By DAN WHITTLE
First impressions of people can be wrong.
Due to multiple wrong impressions down through the decades, I've attempted to not use another person's opinion about a person I'm about to meet.
But then first impressions can be spot on accurate.
Take my second grade school teacher, Mrs. Cox. In fact, I wish you had taken her.
When I walked in her classroom at our farm town's Canalou School of advanced thinking and higher ciphering, the teacher and I instantly knew we didn't take a liking to one another.
So, it didn't take long for "war" to break out between us.
On the second day in our new classroom, that's when all hell broke loose between Little Danny Whittle and Mrs. Cox.
It started in the morning, when classmate Rosemary Hopper sent a note to my desk: "I like you. Do you like me?"
Since Rosemary had beautiful long pig tails, I judged her to be the fox of second grade, and her note made my eyes bulge and my young heart palpitate and flutter with my first dose of school yard puppy love.
But that's when Mrs. Cox swooped down and started screaming at Rosemary that there will be no "passing notes" in her classroom.
That's when I first stood up to Mrs. Cox to quit embarrassing pretty little Rosemary...which resulted in my first paddling in school.
After getting my own emotions settled down, I penned a note to Old Lady Cox. After penning the note I waited for the teacher to start drawing out next assignment on the black board.
That's when I crawled on hands and knees to deposit my note on the edge of the teachers' desk. I didn't know it then, but I was using my gift of "stealth" even as a little boy.
Being a mannerly child, I began the note thusly: "Dear Mrs. Cox, I hate your guts very much."
Not being a bright child, I signed the note: "Little Danny Whittle."
In a few moments, we heard this roar at the front of the room. We suspected Mrs. Cox had found the note when she hollered: "Danny Whittle, bend over, for you're going to get your second whipping."
After being flogged across my shoulders and head by Old Lady Cox's wide leather belt again, I put my head down on my desk to keep Rosemary from seeing my tears.
However, in Mrs. Cox's high voltage assault she left a biggo book on Little Danny Whittle's desk.
When she got to the front of room she instructed loudly: "Danny Whittle, get that book up to me pronto!"
So, I did as instructed. I airmailed that book in a high arc through the air and when the book came down atop the teachers' pointed old ugly noggin, she seemed to stagger a step or two before charging back to my desk again with that leather belt.
In less than 15 minutes, Little Danny Whittle had been flogged by Mrs. Cox three times, a second grade school record that still stands.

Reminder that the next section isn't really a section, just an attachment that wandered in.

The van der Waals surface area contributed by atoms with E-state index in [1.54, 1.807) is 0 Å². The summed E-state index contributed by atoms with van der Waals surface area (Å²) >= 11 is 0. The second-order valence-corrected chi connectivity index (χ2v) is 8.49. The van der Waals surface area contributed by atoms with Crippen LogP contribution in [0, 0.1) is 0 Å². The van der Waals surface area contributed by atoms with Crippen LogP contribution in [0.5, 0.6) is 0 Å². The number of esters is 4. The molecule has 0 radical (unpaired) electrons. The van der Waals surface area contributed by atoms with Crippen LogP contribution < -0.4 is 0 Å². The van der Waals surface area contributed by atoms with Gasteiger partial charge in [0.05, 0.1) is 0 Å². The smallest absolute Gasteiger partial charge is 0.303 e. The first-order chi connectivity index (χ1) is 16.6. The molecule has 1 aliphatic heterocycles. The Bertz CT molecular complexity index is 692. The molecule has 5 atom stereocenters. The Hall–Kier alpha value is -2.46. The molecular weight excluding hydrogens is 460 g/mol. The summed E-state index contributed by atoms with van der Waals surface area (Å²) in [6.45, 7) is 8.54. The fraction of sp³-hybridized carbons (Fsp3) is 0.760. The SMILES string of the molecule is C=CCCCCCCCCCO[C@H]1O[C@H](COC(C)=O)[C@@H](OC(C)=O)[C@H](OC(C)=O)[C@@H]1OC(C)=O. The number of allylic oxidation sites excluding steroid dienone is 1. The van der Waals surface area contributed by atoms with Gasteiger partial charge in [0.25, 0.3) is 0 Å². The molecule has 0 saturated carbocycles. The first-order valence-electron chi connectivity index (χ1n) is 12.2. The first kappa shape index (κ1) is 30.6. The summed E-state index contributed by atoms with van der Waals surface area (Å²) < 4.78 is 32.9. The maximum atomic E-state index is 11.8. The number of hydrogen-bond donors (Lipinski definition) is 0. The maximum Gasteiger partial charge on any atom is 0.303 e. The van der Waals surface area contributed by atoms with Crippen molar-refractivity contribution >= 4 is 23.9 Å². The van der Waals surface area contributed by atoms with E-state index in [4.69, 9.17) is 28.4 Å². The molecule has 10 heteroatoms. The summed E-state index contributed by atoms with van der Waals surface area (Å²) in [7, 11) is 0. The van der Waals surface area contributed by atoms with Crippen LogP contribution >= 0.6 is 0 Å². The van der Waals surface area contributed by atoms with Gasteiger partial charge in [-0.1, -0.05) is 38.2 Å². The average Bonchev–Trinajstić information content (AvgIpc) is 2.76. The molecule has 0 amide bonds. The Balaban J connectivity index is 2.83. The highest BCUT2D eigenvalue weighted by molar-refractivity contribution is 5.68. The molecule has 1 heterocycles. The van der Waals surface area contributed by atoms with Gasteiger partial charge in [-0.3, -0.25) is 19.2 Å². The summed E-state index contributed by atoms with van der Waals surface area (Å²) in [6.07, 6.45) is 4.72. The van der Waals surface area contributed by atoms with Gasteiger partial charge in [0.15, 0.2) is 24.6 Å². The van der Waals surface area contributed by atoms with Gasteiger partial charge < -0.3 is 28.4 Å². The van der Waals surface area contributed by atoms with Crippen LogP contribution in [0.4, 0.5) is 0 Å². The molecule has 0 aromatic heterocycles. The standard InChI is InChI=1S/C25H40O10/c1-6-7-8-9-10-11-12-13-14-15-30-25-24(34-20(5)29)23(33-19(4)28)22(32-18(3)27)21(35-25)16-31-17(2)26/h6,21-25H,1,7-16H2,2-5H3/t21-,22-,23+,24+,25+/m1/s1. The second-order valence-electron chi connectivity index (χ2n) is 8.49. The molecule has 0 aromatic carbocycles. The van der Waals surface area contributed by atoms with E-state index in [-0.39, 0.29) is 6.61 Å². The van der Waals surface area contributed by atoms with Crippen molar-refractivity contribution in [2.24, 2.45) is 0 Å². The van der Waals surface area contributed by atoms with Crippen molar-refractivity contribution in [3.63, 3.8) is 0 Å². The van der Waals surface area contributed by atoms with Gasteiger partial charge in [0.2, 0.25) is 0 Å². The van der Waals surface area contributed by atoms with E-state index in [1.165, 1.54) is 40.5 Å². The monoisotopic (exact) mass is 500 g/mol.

In looking back with calmness over the years, I judge that "note" to Mrs. Cox with being the start of my professional writing career.
You can't tell it now, but I admit to being mischievous when growing up.
By second grade, I had a love for words. I'd read anything. And when third grade toughie Larry Dee Taul challenged me to a school yard "cussin' contest," I won it easily.
Being a second grader, I didn't know what all those biggest and baddest cuss (curse) words meant, but I knew the words from working in the fields and going crow hunting with Daddy Whittle and other adult men in our farming community.
By that afternoon Mrs. Cox had heard about our cussin' contest.
"Danny Whittle, I heard you knew how to spell the worst curse words known to man," the teacher barked.
"Yes mam, I won that cussin' contest against the older third graders," I confessed with my overall galluses bulging with pride as I strutted around the classroom for the admiration of pretty little Rosemary Hopper.
I was proud of my victory and I thought Mrs. Cox ought to be proud too.
But out Mrs. Cox came with that biggo wide leather belt to administer another "flogging" over my shoulders. I got a school-record seven floggings in second grade.I deserved that flogging for cussin'.
Later in life, as a paid professional newspaper columnist back in native Missouri, I penned a column describing my episodes with Mrs. Cox back in second grade.
A week later after my column appeared on the editorial page of The Daily Standard newspaper in Sikeston, MO, I got a note in the mail.
"Dear Danny Whittle, I have admired your writing career from afar, but I'm so sad you have such dark memories of your second grade school teacher."
It was signed: "Mrs. Cox."